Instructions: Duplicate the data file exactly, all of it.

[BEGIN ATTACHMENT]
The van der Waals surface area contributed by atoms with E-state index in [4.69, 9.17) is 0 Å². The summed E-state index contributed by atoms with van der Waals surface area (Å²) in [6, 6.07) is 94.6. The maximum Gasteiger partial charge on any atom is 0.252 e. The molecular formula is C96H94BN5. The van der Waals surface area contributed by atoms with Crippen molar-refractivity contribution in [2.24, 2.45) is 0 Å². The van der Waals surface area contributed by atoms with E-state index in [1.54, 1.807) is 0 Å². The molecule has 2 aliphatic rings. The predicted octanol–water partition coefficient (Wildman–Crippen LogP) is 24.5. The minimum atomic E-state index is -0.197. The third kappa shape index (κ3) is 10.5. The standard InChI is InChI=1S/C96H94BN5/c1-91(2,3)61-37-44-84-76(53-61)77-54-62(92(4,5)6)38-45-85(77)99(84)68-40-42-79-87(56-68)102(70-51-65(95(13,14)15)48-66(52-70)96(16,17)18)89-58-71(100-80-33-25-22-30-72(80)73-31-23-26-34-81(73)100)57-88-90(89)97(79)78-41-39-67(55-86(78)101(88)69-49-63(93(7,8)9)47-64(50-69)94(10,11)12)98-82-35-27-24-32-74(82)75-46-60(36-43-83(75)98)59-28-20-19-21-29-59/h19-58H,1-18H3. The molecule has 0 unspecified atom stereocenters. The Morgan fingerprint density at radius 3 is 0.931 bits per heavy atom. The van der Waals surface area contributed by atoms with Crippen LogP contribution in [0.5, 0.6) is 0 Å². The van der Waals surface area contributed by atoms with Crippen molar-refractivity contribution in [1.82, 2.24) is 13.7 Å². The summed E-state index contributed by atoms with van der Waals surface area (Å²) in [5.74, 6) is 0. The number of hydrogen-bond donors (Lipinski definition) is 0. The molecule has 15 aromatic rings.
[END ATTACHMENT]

The van der Waals surface area contributed by atoms with E-state index in [4.69, 9.17) is 0 Å². The summed E-state index contributed by atoms with van der Waals surface area (Å²) in [6, 6.07) is 94.6. The maximum Gasteiger partial charge on any atom is 0.252 e. The molecular formula is C96H94BN5. The van der Waals surface area contributed by atoms with Crippen molar-refractivity contribution in [2.24, 2.45) is 0 Å². The van der Waals surface area contributed by atoms with E-state index in [1.54, 1.807) is 0 Å². The molecule has 2 aliphatic rings. The predicted octanol–water partition coefficient (Wildman–Crippen LogP) is 24.5. The minimum atomic E-state index is -0.197. The third kappa shape index (κ3) is 10.5. The standard InChI is InChI=1S/C96H94BN5/c1-91(2,3)61-37-44-84-76(53-61)77-54-62(92(4,5)6)38-45-85(77)99(84)68-40-42-79-87(56-68)102(70-51-65(95(13,14)15)48-66(52-70)96(16,17)18)89-58-71(100-80-33-25-22-30-72(80)73-31-23-26-34-81(73)100)57-88-90(89)97(79)78-41-39-67(55-86(78)101(88)69-49-63(93(7,8)9)47-64(50-69)94(10,11)12)98-82-35-27-24-32-74(82)75-46-60(36-43-83(75)98)59-28-20-19-21-29-59/h19-58H,1-18H3. The molecule has 0 unspecified atom stereocenters. The Morgan fingerprint density at radius 3 is 0.931 bits per heavy atom. The van der Waals surface area contributed by atoms with Crippen LogP contribution in [0.5, 0.6) is 0 Å². The van der Waals surface area contributed by atoms with Crippen molar-refractivity contribution in [1.82, 2.24) is 13.7 Å². The summed E-state index contributed by atoms with van der Waals surface area (Å²) in [5.74, 6) is 0. The number of hydrogen-bond donors (Lipinski definition) is 0. The molecule has 15 aromatic rings.